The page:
At the outset it cannot be emphasized enough that the SENIOR study was funded by the industry. This was presented at this years TCT Meeting and simultaneously published in the Lancet. The aim of the study was to compare clinical outcomes in patients over 75 years assigned to drug eluting stent (DES) and a bare metal stent (BMS) with a short duration of dual antiplatelet therapy (DAPT). In this randomized single blind trial 1200 patients with stable angina (half of them) and acute coronary syndrome were studied (15% had NSTEMI, 10% had STEMI, and 9% had unstable angina). Duration of DAPT was only one month in stable angina patients and 6 months in those with acute coronary syndrome. The primary outcome (death, myocardial infarction, stroke or ischemia driven target lesion revascularization) was significantly less by an absolute 4% in the DES group as compared to the BMS group (12% versus 16%). Bleeding complications were similar (5% vs.5%). Stent thrombosis too was similar in both groups (1% vs. 1%). The mean patient age was 81 years in each arm, 62% in each arm were males, 25% had diabetes and 52% had hypercholesterolemia. The researchers concluded that DES with short duration of DAPT was better than BMS with short duration of therapy in PCI done in elderly patients. The DES advantage was driven largely by ischemia driven target lesion revascularization (2% vs. 6%; p=0.0002).
A significant number of patients undergoing PCI with stenting are also suffering from atrial fibrillation (AF). These patients need triple antithrombotic therapy in the form aspirin plus clopidogrel (or another P2Y12 inhibitor) and an oral anticoagulant such as warfarin. Triple therapy is aimed at reduction of emboli (systemic or cerebral), ischemic events (myocardial infarction, death, stroke) and stent thrombosis. Triple antithrombotic therapy is however used with the caveat that there is a substantial increase in fatal and not fatal major bleeding. An alternative strategy is emerging that employs dual antithrombotic therapy of dabigatran (direct thrombin inhibitor) and a P2Y12 inhibitor (clopidogrel or ticagrelor) to prevent thrombotic events without increasing the risk of major bleeding. Aspirin is not included in this prescription. In the multicenter RE-DUAL PCI trial more than 2700 patients with non valvular AF were randomly divided to receive dabigatran 110 mg or 150 mg twice a day with a P2Y12 inhibitor (clopidogrel or ticagrelor) or triple therapy (warfarin plus aspirin plus a P2Y12 inhibitor). These patients had undergone PCI and stenting in the previous 120 hours. The primary endpoint of time to major or clinically relevant non-major bleeds was significantly less in the dual antithrombotic group (hazard ratio 0.52; p<0.01 for non inferiority). At 14 months major bleeds were 15% in the dabigatran 110 mg (twice day) plus P2Y12 inhibitor group versus 27% in the triple antithrombotic group), an absolute difference of 12%. Major bleeds were also significantly lower in the 150 mg dabigatran dual therapy group compared with triple warfarin therapy group. There was no difference in thromboembolic events and deaths in dual versus triple antithrombotic groups, indicating similar efficacy regarding ischemic events. The researchers conclude that in patients with AF undergoing PCI with stenting, a regimen of dabigatran with a P2Y12 inhibitor dual therapy significantly slashes the risk of major bleeds as compared to warfarin triple therapy, with no increase in thrombotic complications.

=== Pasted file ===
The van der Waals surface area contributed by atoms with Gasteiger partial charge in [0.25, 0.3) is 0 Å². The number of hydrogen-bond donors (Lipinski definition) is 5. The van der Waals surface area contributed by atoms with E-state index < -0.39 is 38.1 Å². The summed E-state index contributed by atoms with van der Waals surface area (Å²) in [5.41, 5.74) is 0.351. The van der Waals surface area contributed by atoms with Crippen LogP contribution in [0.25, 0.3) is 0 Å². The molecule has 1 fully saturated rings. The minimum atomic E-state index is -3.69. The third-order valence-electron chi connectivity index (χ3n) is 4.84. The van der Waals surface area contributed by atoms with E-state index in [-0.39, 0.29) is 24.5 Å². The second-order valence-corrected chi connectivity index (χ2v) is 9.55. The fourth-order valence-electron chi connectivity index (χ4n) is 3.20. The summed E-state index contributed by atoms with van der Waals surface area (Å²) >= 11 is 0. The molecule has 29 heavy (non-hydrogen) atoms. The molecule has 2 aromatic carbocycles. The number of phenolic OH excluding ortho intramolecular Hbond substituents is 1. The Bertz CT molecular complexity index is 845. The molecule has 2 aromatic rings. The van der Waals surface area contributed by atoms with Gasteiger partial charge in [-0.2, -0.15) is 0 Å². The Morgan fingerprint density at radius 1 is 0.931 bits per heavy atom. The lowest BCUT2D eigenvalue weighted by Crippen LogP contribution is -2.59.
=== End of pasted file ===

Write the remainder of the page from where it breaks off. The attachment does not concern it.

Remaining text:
It is known that almost 1 in 4 patients (>65 years in age) of AF undergoing PCI are discharged on triple therapy. Those getting triple therapy have higher rates of major bleeds versus those on dual antiplatelet therapy (DAPT) alone, without any measurable difference in composite of myocardial infarction, death, or stroke. There is also the clear danger of increased intracranial bleeding.